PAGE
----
landry fields forever
Join Date: Dec 2007
Location: Living in a van down by the river
Daily Raptor Dish - 24.01.11
Rattled Raps return home
Feschuk: DeRozan and his slam-dunk sidekicks
Five games, five losses and nine days later, the Raptors return to Toronto in possibly worse physical health than when they left.
We won't begin to talk about their mental health.
And they weren't exactly bursting at the seams with any kind of health when they left.
Added to the injury list since the team left Toronto have been Linas Kleiza, Joey Dorsey and now possibly Jose Calderon.
Coming home 0-5 and dragging a seven-game losing streak with them isn't exactly brightening the Raptors picture.
Kleiza (knees), Dorsey (patellar tendon) and Calderon (on-going foot problems) join Reggie Evans, Sonny Weems and Leandro Barbosa on the list of injured.
Calderon has been playing hurt and appeared to go over on his ankle late in Saturday's game. The team was off Sunday and takes on Memphis Monday when more will be known about Calderon's situation.
Barbosa, who strained a hamstring in the Detroit game that preceded the trip, is probably another week away, according to head coach Jay Triano. Evans is itching to get back and is making progress but isn't at the stage yet of practising with the team. Even when he reaches that point, he'll still need a week or so to get back into basketball shape.
Who knows how long Weems' back problems will keep him out. There have been a few occasions already where Weems has been ready to return only to have a relapse.
There is a chance that by Monday the team will be finalize the deal for Alexis Ajinca, the 7-foot-3 centre from Dallas who looked healthy enough when he was pulled off the practice court Friday night in Chicago on the premise that he might be dealt.
Ajinca wasn't getting much run in Dallas, but at least he's healthy.
CLEARING THE LANE
Perhaps it’s a good thing, then, that DeRozan’s second run at the slam-dunk crown, on Feb. 19, will be a three-man partnership. In a new wrinkle to the contest, each of the four competitors has been assigned a “dunk coach.” DeRozan’s man is Darryl Dawkins, the backboard-breaking NBA legend.
That match, it says here, couldn’t be more perfect. While DeRozan’s world-class gift for flight saw him record the contest’s only perfect score of 50 a year ago, one can argue he finished second to Nate Robinson because of his shy aversion to showmanship.
Dawkins, never accused of subtlety, made his name as an attention-seeking carnival barker from the school of Muhammad Ali, a 6-foot-11 hulk who named the most damaging of his dunks in rambling rhyme.
“I want DeMar to do what he’s comfortable doing, but only with a little more flair, a little more twist, a little more swagger,” the big coach said.
Dawkins, speaking over the line from his home near Allentown, Pa., then inexplicably broke into a stream of CB-radio-style banter, apparently rehearsing an imaginary conversation with DeRozan.
“It’s Darryl Dawkins to DeMar DeRozan, Double-D to Double-D, breaker-breaker one-nine. Roger that, Double-D. Ready for takeoff, Double-D. We have lift-off . . . Now we’re going to see if we can get a function at the junction, and get the rim rocking and get the door knocking.”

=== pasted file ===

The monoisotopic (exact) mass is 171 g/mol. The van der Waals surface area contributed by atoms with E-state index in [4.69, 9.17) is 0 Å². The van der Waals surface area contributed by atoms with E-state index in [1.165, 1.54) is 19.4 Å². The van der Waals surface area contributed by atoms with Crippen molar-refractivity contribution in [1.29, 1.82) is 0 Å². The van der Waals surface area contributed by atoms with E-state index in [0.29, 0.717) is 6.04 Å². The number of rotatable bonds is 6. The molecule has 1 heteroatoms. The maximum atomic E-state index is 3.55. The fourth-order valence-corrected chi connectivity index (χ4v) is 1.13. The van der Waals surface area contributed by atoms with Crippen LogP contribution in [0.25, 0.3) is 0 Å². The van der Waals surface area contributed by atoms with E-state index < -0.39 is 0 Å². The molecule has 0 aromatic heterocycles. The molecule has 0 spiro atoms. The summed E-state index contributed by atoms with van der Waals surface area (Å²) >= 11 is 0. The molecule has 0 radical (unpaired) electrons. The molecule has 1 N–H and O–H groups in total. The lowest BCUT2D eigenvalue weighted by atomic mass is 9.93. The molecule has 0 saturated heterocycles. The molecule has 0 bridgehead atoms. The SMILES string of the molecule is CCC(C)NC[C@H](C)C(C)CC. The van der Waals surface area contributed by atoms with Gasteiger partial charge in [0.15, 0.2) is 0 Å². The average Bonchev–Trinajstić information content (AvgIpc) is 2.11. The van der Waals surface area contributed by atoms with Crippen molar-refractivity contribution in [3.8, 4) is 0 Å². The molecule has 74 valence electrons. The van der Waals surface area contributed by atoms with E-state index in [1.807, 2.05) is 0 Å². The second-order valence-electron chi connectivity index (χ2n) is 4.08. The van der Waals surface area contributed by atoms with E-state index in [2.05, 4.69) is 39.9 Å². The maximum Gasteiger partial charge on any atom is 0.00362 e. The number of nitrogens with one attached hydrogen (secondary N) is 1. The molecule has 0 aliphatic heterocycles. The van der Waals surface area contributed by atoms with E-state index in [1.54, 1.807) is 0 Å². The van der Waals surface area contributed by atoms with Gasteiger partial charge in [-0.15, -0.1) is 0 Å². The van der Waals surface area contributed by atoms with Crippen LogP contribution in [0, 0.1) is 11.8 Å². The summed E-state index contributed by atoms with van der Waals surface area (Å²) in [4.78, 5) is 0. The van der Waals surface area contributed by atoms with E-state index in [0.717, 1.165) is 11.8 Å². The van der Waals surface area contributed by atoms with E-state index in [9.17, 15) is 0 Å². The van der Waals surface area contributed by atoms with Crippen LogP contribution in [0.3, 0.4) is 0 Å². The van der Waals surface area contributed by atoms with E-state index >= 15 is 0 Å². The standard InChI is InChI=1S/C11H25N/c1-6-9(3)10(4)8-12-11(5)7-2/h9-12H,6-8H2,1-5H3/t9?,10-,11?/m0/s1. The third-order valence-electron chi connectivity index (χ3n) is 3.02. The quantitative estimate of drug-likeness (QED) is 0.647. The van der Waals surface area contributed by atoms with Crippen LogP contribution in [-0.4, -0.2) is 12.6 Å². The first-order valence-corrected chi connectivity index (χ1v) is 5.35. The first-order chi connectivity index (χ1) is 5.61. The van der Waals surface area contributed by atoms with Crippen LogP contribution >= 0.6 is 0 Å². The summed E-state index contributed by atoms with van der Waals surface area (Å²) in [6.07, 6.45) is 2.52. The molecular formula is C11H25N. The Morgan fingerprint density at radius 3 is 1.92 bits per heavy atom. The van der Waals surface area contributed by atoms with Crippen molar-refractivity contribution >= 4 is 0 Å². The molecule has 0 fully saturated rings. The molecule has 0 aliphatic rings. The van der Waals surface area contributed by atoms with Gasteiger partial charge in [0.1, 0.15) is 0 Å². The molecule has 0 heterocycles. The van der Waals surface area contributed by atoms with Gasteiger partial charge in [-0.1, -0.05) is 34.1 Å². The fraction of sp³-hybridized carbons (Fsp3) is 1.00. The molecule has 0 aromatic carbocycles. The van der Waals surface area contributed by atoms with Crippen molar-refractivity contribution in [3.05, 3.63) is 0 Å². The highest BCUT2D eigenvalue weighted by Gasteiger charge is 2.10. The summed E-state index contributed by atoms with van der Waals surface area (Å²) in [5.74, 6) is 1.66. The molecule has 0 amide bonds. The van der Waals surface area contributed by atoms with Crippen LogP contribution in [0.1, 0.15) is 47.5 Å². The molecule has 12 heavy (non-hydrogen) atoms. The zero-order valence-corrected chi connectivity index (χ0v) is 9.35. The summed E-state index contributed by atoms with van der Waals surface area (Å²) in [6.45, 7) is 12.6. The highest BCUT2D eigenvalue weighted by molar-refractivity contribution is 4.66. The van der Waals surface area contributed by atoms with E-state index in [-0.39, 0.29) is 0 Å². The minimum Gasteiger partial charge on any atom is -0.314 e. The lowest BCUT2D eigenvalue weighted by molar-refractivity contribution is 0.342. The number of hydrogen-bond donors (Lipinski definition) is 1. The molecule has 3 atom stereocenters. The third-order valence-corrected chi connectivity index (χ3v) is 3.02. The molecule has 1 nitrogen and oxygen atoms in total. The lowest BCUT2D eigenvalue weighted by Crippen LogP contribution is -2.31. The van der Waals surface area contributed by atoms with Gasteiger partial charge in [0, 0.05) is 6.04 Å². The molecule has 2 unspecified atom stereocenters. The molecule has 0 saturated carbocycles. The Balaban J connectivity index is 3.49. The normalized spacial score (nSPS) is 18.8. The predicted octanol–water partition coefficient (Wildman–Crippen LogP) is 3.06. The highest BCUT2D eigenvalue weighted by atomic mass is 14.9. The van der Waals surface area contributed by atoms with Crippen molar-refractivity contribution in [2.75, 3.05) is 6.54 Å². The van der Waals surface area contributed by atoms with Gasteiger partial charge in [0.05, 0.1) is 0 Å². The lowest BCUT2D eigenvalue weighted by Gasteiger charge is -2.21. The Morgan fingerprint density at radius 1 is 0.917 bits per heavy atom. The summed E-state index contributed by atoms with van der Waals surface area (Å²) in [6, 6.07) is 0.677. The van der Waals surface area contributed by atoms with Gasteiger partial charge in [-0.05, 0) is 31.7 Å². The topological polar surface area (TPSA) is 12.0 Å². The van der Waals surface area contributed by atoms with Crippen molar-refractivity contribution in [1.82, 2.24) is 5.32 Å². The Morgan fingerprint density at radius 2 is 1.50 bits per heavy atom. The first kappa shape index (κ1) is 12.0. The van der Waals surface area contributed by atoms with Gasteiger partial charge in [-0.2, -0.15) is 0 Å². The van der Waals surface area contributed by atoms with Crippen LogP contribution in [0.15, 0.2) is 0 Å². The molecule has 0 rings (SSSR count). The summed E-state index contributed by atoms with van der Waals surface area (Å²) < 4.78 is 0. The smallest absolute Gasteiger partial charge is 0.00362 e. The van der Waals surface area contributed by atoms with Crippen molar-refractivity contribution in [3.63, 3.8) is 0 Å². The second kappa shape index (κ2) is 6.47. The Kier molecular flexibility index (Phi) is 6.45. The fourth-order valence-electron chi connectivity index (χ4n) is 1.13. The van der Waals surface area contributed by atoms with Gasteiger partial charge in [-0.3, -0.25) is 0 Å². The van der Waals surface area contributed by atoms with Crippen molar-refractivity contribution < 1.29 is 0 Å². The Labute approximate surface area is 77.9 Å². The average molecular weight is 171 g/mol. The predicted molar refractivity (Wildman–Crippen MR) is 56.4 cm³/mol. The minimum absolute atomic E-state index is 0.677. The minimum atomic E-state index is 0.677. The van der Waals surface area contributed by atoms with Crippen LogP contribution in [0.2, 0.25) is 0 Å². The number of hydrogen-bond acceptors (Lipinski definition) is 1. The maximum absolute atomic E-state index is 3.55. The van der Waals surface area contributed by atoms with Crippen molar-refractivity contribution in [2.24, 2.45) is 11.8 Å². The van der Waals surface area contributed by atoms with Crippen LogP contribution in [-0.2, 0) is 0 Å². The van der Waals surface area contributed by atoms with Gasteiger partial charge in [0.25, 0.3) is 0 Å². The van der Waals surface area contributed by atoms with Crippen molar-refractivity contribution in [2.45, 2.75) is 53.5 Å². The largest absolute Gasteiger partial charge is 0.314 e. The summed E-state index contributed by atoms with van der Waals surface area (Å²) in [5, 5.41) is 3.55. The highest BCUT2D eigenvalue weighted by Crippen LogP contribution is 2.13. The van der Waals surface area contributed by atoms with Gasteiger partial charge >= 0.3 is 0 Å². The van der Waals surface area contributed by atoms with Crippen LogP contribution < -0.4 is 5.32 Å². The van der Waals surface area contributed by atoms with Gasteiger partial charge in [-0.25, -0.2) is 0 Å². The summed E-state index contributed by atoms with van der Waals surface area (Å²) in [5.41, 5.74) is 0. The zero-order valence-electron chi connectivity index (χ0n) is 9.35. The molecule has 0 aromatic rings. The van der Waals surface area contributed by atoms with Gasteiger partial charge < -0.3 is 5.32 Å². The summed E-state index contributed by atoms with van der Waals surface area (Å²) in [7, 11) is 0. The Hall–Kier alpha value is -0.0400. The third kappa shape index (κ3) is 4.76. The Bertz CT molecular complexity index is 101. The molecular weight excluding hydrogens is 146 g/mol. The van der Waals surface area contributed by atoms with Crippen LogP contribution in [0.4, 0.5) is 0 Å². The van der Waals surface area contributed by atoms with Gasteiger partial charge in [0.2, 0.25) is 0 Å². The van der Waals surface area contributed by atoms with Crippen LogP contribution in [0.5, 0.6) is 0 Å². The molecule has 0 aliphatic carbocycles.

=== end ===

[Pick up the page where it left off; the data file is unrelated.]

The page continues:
Did Dawkins care to offer a translation?
“I’ve got to coach DeMar like I’m coaching to win the NBA title,” he said.
Dawkins has never coached in the NBA, so this should be interesting. Once steadfastly insistent that he hailed from the Planet Lovetron, Dawkins is now a confirmed earthling, a father of four, who coaches at Lehigh Carbon Community College.
“I’ve got a 33-year-old wife. I just had my 54th birthday. It’s still cooking right now. You can’t cook with cold grease. It’s got to be hot,” he said, laughing.
Dawkins acknowledged that DeRozan is an underdog in the competition, which will also include JaVale McGee of the Washington Wizards (coached by Chris Webber); Serge Ibaka of the Oklahoma City Thunder (coached by teammate Kevin Durant); and, the popular favourite, Blake Griffin of the L.A. Clippers (coached by Kenny Smith).
BOSH HOPES TORONTO RECEPTION ISN'T AS BAD AS LEBRON'S IN OHIO
Peja Stojakovic clears waivers at 2 p.m. EST Monday and is expected to sign with the Dallas Mavericks, after being bought out by the Toronto Raptors. But while Raptors general manager Bryan Colangelo said in e-mail that he “cannot discuss the specifics and do not have a timeline for possible completion” of a rumoured deal that would have Mavs centre Alexis Ajinca joining the Raps to make room for Stojakovic, Mavericks owner Mark Cuban tells reporters that it, too, will go through on Monday despite complaints from other GMs that it was a side-arranged deal. “I mean, it’s the NBA, but I do expect it go through,” he said. … Chris Bosh’s sprained ankle kept him out of a rout of his former team, the Raptors, on Saturday but he has three more days to heal before the Miami Heat’s game Thursday against the New York Knicks. Bosh’s haters will doubtless blow a gasket knowing that head coach Erik Spoelstra wants him back because Bosh is, in the coach’s words, “probably our most important player.” Eh? “He’s our crutch. There’s so many different things we can do where the ball ends up in his hands, and it will facilitate another action. That’s why, offensively, he’s had the biggest impact.” … The Memphis Grizzlies (née: Vancouver Grizzlies) play the Raptors Monday night at the Air Canada Centre in Toronto. The Raps, Washington Wizards, Charlotte Bobcats and Los Angeles Clippers are the only teams with losing records against the Grizzlies franchise, which entered the NBA in 1995-96 alongside the Raps.
Toronto vs. Memphis